Firehouse proposal challenged Hill’s sense of surroundings

by Patricia Cove
Posted 11/19/20

Working in the field of design, my interests are quite varied, especially in how we are all affected by our surroundings, both interior and exterior. It has always been fascinating to me how people …

This item is available in full to subscribers.

Please log in to continue

Log in

Firehouse proposal challenged Hill’s sense of surroundings

Posted

Working in the field of design, my interests are quite varied, especially in how we are all affected by our surroundings, both interior and exterior. It has always been fascinating to me how people react to color or style, starkness or embellishment, modernity or traditionalism, and exactly what part psychology plays in all of that. Why do some only want to live in a sleek modern structure, with clean, modern furnishings, within a stark landscape? Or, on the other hand, why have many in Philadelphia, chosen to live among history, purchase a home built in 1795, and decorated it with authentic Federal antiques?

The answers to these questions are very difficult to understand and even harder to convey to most people. But it is my job, as a designer, to not so much "understand" these differences as to make sure my clients achieve the results that they envision. Another part of my professional life involves working with the Chestnut Hill Conservancy and the Chestnut Hill Community Association on committees whose responsibility it is to make sure that our "surroundings" remain consistent with those that attracted us to this community.

The Historic District Advisory Committee, for example, reviews proposed projects in light of how they will affect the surroundings of our National Historic District. Clearly, if you moved to Chestnut Hill because of its character, you are in the majority. You fell in love with the old buildings, the mix of brick and Belgian block, the subtle signage within the business district, the historic paint colors, the Wissahickon schist and especially the preservation and maintenance of the historic architecture. Some historic communities are so passionate about qualities like these that ordinances are put into place to assure their continuation. Charleston, Nantucket and Santa Fe are just a few cities that have embraced their heritage and went to great lengths to secure it.

Five years ago, Chestnut Hill was concerned that we may lose a very important piece of historic architecture: our firehouse on West Highland Avenue. A new structure was needed to accommodate the ever­widening fire trucks used by the city. Working with the Philadelphia Historic Commission, the conservancy saved the historic firehouse by having it listed on the Philadelphia Register of Historic Places. But that did not solve the problem of the trucks.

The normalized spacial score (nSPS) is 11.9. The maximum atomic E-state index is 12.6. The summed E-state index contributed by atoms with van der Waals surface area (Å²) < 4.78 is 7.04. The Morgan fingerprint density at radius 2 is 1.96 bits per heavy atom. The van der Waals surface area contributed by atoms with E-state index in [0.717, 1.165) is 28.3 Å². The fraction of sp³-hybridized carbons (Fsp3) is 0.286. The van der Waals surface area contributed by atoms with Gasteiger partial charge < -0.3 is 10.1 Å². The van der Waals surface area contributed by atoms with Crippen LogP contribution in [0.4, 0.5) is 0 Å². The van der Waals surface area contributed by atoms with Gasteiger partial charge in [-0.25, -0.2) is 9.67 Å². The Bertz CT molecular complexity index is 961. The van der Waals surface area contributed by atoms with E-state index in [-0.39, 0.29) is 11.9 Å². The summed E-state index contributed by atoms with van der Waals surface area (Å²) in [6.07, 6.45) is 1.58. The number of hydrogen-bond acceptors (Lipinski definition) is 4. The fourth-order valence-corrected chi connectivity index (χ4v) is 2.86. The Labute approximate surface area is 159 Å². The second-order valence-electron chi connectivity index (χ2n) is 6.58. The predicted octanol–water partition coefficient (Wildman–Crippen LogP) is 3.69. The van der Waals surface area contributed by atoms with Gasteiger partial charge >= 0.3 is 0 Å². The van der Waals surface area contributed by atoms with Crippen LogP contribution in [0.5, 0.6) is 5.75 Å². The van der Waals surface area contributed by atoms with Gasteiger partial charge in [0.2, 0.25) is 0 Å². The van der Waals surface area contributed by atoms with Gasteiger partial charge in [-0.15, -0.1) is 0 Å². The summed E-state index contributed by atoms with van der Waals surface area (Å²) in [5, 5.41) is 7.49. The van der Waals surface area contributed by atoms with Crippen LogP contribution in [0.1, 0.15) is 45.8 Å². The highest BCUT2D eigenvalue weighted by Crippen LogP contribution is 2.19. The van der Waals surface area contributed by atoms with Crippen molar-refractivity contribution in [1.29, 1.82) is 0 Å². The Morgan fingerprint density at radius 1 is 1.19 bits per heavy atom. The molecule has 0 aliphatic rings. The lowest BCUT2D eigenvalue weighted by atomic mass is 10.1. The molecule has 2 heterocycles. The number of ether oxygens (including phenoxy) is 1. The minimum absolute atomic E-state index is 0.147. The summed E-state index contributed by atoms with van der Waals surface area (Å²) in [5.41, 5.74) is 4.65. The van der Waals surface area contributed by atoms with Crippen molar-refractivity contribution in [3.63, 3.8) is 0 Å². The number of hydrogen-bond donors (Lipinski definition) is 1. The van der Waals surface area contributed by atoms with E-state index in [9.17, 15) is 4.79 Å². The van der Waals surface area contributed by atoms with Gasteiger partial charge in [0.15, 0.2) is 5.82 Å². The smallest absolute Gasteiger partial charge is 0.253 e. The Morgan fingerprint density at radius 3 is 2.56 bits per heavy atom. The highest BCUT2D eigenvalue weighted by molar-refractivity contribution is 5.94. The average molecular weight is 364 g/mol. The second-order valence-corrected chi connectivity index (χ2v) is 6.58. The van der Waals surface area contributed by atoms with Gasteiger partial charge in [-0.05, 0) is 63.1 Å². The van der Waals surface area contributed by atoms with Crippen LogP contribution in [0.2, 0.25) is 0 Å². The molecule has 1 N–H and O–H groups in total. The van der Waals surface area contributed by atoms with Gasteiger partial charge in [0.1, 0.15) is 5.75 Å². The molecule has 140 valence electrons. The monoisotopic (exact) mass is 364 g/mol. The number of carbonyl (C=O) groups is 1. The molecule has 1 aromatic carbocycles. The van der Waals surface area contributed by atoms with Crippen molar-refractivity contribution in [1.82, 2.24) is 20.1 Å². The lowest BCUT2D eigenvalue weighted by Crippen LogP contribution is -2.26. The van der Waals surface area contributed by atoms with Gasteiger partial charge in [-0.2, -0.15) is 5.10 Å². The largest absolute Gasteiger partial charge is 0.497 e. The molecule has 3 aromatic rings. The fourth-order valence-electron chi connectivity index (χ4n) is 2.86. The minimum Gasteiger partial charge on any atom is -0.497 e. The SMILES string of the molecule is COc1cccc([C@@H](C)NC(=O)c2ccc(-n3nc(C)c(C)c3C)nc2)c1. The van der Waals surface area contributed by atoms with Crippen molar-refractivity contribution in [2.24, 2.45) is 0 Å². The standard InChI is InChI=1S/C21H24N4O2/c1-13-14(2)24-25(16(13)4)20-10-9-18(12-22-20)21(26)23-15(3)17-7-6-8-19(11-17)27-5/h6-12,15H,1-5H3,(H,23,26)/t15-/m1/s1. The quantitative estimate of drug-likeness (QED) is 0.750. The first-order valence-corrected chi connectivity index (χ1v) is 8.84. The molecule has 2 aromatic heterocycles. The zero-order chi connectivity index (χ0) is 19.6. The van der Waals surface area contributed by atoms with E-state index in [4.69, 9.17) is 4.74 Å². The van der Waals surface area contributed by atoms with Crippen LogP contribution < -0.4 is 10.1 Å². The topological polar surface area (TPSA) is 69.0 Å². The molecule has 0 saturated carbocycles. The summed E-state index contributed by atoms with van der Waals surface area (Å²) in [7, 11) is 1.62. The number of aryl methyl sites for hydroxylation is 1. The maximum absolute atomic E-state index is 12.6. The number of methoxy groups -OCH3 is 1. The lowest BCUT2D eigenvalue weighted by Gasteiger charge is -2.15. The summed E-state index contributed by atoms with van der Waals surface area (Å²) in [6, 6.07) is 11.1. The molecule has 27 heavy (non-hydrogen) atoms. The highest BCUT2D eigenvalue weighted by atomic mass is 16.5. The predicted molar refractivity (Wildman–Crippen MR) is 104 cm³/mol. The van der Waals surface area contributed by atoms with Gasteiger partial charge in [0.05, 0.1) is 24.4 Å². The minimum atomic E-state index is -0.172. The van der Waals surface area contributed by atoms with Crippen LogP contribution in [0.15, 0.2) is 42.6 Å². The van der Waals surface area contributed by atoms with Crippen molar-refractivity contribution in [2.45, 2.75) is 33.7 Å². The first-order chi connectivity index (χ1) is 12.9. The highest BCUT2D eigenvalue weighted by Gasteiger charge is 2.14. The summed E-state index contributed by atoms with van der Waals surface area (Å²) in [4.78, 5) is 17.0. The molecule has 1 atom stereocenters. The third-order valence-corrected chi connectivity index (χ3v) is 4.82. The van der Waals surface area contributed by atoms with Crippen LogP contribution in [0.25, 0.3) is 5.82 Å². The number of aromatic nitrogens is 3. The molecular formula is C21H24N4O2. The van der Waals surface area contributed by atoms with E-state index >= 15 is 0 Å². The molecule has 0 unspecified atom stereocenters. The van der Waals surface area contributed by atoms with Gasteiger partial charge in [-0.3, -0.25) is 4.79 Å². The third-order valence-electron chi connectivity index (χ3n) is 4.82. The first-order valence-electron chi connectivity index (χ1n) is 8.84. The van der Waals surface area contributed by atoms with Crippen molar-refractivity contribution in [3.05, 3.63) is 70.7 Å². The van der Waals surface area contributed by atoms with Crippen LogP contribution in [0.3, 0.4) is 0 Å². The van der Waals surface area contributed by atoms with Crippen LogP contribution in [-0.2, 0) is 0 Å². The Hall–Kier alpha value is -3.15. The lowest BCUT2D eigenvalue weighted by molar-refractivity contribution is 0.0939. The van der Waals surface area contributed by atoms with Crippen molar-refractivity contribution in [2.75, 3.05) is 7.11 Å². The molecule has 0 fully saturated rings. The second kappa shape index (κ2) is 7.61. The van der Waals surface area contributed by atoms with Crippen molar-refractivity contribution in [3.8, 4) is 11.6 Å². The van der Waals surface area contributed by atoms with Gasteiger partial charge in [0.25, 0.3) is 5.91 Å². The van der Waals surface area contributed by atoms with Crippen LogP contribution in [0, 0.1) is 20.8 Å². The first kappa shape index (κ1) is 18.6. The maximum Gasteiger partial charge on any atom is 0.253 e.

Cecil Baker, a prominent Philadelphia architect, and his team were hired to design a new building that would be located right next door to the historic one.

Many on our committees, especially the Historic District Advisory Committee, were worried. How on earth would this work? Modern right next to historic? Talk about whiplash. When Chestnut Hill became a National Historic District in the mid1980s, years of research and documentation had taken place, including in depth descriptions of our architecture, landscape, social and organizational history, with an emphasis on our "natural" identity. These qualities were inherent elements and the basis for our receiving the recognition of a National Historic District. A new, and "modern" building could mar our historic architectural landscape and certainly disturb those of us who revel in the characteristics of our historic streetscapes.

The committees prepared themselves for the formal design presentations that major projects require, and were eager to see exactly what the architects would present. On the appointed evening, the principal of the firm, Cecil Baker, made his opening remarks.

It is often quite clear why some design and architectural firms are renowned. It is no surprise that Cecil Baker & Partners is one of them. What Baker said that night to a packed audience, and a committee filled with architects, planners and designers, has stayed with me and has answered many of the questions posed above. Wby did we choose to live here and not Santa Fe? Will we be able to embrace this new, modern structure? If so, how? And

Why? I’ll discuss those aspects in my net column. Stay tuned.

Patricia Cove is principal of Architectural Interiors and Design in Chestnut Hill and chairs the Chestnut Hill Conservancy's Historic District Advisory Committee.

Comments

No comments on this story | Please log in to comment by clicking here
Please log in or register to add your comment